“Just because you have a bum knee, a bum ankle doesn’t mean that you just have to suck it up and deal with the impairment that that creates,” explains physical therapist Emery DeSonier.
She says so many baby boomers are affected.
“They call it the silver tsunami, the beginning of the baby boomers as they age. They say it’s going to be so many that the seniors that will be baby boomers aging are going to be greater in number than those being born now,” said DeSonier.
Physical therapist Floyd Saltzman recommends starting with an evaluation to find out why I seem to be falling.
"It could be something with visual, it could be perception, you may need to see an eye doctor as far as coming up and down curbs, you're not picking your foot up enough, you're hitting the curb. That's going to cause you to stumble. Some people just have a cluttered up home these days. But if you can find out the root of the problem. Is it muscular- skeletal. Is it an inner ear or vestibular issue that's causing you to be off balance. All those systems, including muscular-skeletal system have to work together," said Saltzman.
Their observations from just a handful of sample tests surprised me.
“I can tell you, with your speed, when you go fast, you tighten up everything because you don’t have good stability,” said DeSonier.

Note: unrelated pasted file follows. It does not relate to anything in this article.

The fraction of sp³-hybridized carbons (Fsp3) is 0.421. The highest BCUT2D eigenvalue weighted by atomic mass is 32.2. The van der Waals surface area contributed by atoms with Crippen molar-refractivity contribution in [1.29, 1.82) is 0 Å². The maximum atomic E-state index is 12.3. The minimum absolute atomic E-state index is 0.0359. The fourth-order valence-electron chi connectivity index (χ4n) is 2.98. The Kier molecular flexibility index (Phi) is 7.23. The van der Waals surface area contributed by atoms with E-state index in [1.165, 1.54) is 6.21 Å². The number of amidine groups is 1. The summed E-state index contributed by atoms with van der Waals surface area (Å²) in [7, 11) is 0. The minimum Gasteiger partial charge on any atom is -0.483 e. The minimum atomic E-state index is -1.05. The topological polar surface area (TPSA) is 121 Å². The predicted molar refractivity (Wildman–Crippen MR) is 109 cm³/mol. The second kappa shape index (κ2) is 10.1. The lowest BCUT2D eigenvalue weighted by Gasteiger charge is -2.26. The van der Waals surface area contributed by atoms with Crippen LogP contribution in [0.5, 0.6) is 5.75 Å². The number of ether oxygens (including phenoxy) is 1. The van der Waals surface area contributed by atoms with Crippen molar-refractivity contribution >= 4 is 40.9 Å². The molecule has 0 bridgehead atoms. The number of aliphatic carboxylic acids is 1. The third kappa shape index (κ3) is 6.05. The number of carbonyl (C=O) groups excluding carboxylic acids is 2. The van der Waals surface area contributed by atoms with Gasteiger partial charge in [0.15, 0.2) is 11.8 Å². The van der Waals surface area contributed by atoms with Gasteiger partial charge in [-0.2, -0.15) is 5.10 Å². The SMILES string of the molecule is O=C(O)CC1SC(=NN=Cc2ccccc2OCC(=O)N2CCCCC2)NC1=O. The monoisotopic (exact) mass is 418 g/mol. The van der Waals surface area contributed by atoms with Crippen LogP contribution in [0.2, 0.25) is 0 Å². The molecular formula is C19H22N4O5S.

"Everytime you turn to the right you end up having like a wobble and a stagger you can't keep smooth and fluid and then also you veer the entire time too,” she said.
And then we went bungee jumping. No not really. They put me in a harness to demonstrate ways to prevents falls during therapy to improve strength and balance. I found out there are things that can be done to sort of reprogram ourselves to improve coordination we may have lost as we got older.
Also, DeSonier suggested I find some better shoes, instead of the little ballet slippers I find so comfortable.
“If it’s sliding down the back of your foot you’re going to activate your toes upwards like this or crunch them to try to hold your shoe on. You’re going to lose energy and create a balance impairment because you’re not able to hit the ground the right way,” she said.
Another tip, Dr. Trappey suggests people slow down a bit.
"In our society, I think people are in such a hurry to get from point A to point B, I think slowing down and taking your time, especially if you're kind of prone to being unbalanced and unstable would go a long way to prevent falls," he said.
And be observant. Make home safer by getting rid of tripping hazards. Put railings where needed. Make sure lighting is bright. Ask for help when needed and don’t get on a ladder if you tend to fall.
And Saltzman says, keep moving.
“Keep all of your muscles as strong as you can. Stay as flexible and mobile as you are. Don’t stop moving," he said.